Richard Eatman, who was served his subpoena in Halifax County, testified that he was acquainted with Milly Barnes for a number of years, “having been raised in the same neighborhood” with her; that about four years prior he began to have sex with her from time to time for about a year; that he never promised to marry her; that he did not think she was “innocent” when he first had sex with her; and that she had admitted to him having sex with Daniel Barnes.
H.E. Bell testified that he lived near Milly and had known her a number of years and that she had the general reputation of “a woman of loose morals.” He also knew George: “he is a young colored man, of good habits, sober and reliable in every way, that his reputation for truth is as good as any colored man” that Bell knew. Also, Bell stated, Milly lived with her father, Hilliard Ellis, who “provides for her and is able to continue to do so.”
On 4 July 1895, George Barnes, 24, son of George and Anica Barnes, married Milly Ellis, 20, daughter of Hilliard and Feriby Ellis as Hilliard Ellis’ house. A.J.C. Moore applied for the license, and Free Will Baptist minister Crockett Best performed the ceremony in the presence of G.W. Ellis, William Roberts and General Barnes.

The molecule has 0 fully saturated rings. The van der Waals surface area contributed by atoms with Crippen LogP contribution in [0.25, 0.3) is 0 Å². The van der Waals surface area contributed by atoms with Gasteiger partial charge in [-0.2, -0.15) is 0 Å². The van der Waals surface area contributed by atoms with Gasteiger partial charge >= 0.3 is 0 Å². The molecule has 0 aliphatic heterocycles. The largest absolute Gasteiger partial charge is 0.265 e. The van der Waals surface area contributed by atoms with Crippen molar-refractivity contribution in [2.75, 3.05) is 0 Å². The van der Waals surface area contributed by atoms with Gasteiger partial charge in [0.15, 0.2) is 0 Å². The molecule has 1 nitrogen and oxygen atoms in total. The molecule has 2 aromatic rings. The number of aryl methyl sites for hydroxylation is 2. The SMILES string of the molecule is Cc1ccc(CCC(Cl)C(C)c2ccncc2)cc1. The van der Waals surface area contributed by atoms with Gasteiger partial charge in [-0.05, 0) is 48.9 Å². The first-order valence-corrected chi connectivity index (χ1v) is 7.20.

On 20 December 1900, Millie Ellis, 23, daughter of Hilliard and Phereby Ellis, married James Smith, 22, son of Pink Smith, in Taylors township.
In the 1900 census of Brogden township, Wayne County: farmer Jhon W. Aldredge, 48; wife Vissey, 33; and children Zebedde, 20; Lula, 17; Franses, 16; Jhon, 13; Thomas, 12; Mandy, 9; Bula, 7; Corana, 3; Alberta, 1; and Mary, 1 month. [“Alberta Aldridge” was in fact Amanda Alberta Artis. Alberta’s mother, Amanda Aldridge Artis, who died shortly after Alberta’s birth, was both sister to John W. Aldridge and step-mother to Vicey Artis Aldridge, having married her father Adam T. Artis. John and Vicey Aldridge reared Alberta with their children.]
In the 1910 census of Brogden township, Wayne County: farmer John Aldridge Sr., 55; wife Vicy, 46; and children Lula, 25, seamstress; John Jr. 22, retail merchant; Thomas, 20, partner in retail store; Mandy, 18; Caronine, 12; Lizzie, 10; Nora, 8; and granddaughter [sic] Elberta, 11.
James Cooper married Alberta Artis on 18 July 1918 in Kings County, New York.
In the 1920 census of Springhill township, Wilson County: on Brick House and Moore School Road, James Cooper, 33, farmer; wife Alberta, 20; and son Albert Horton, 1.